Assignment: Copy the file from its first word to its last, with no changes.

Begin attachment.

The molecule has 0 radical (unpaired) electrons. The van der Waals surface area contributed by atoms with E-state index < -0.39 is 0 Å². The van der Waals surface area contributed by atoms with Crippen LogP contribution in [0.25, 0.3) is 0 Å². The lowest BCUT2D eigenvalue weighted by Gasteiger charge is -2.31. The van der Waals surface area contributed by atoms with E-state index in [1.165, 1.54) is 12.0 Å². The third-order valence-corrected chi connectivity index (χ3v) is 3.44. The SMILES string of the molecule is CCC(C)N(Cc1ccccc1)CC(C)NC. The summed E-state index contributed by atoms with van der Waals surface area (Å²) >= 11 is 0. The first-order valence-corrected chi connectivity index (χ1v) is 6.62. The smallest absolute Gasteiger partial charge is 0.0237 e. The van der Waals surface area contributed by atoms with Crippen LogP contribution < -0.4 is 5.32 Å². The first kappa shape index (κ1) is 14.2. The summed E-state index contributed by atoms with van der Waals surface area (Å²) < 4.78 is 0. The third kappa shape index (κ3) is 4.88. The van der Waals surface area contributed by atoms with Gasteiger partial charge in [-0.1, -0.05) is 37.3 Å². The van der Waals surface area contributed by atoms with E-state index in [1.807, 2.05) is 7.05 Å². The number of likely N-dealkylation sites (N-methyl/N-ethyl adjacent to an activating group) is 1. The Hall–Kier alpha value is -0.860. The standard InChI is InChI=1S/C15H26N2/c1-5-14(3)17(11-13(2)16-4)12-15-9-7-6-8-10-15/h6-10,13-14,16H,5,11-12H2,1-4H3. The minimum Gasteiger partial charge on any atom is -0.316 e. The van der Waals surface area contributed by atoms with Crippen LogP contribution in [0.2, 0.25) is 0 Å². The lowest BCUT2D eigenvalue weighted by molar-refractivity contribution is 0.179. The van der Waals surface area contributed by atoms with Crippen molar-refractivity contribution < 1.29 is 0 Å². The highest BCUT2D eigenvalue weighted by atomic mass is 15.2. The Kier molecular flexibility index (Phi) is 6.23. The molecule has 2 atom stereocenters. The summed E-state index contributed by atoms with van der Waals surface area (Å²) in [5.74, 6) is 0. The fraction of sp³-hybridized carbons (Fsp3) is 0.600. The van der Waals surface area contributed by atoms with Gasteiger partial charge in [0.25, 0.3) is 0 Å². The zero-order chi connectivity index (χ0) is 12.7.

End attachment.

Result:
The molecule has 0 radical (unpaired) electrons. The van der Waals surface area contributed by atoms with E-state index < -0.39 is 0 Å². The van der Waals surface area contributed by atoms with Crippen LogP contribution in [0.25, 0.3) is 0 Å². The lowest BCUT2D eigenvalue weighted by Gasteiger charge is -2.31. The van der Waals surface area contributed by atoms with E-state index in [1.165, 1.54) is 12.0 Å². The third-order valence-corrected chi connectivity index (χ3v) is 3.44. The SMILES string of the molecule is CCC(C)N(Cc1ccccc1)CC(C)NC. The summed E-state index contributed by atoms with van der Waals surface area (Å²) >= 11 is 0. The first-order valence-corrected chi connectivity index (χ1v) is 6.62. The smallest absolute Gasteiger partial charge is 0.0237 e. The van der Waals surface area contributed by atoms with Crippen LogP contribution < -0.4 is 5.32 Å². The first kappa shape index (κ1) is 14.2. The summed E-state index contributed by atoms with van der Waals surface area (Å²) < 4.78 is 0. The third kappa shape index (κ3) is 4.88. The van der Waals surface area contributed by atoms with Gasteiger partial charge in [-0.1, -0.05) is 37.3 Å². The van der Waals surface area contributed by atoms with E-state index in [1.807, 2.05) is 7.05 Å². The number of likely N-dealkylation sites (N-methyl/N-ethyl adjacent to an activating group) is 1. The Hall–Kier alpha value is -0.860. The standard InChI is InChI=1S/C15H26N2/c1-5-14(3)17(11-13(2)16-4)12-15-9-7-6-8-10-15/h6-10,13-14,16H,5,11-12H2,1-4H3. The minimum Gasteiger partial charge on any atom is -0.316 e. The van der Waals surface area contributed by atoms with Crippen LogP contribution in [0.2, 0.25) is 0 Å². The lowest BCUT2D eigenvalue weighted by molar-refractivity contribution is 0.179. The van der Waals surface area contributed by atoms with Crippen molar-refractivity contribution < 1.29 is 0 Å². The highest BCUT2D eigenvalue weighted by atomic mass is 15.2. The Kier molecular flexibility index (Phi) is 6.23. The molecule has 2 atom stereocenters. The summed E-state index contributed by atoms with van der Waals surface area (Å²) in [5.74, 6) is 0. The fraction of sp³-hybridized carbons (Fsp3) is 0.600. The van der Waals surface area contributed by atoms with Gasteiger partial charge in [0.25, 0.3) is 0 Å². The zero-order chi connectivity index (χ0) is 12.7.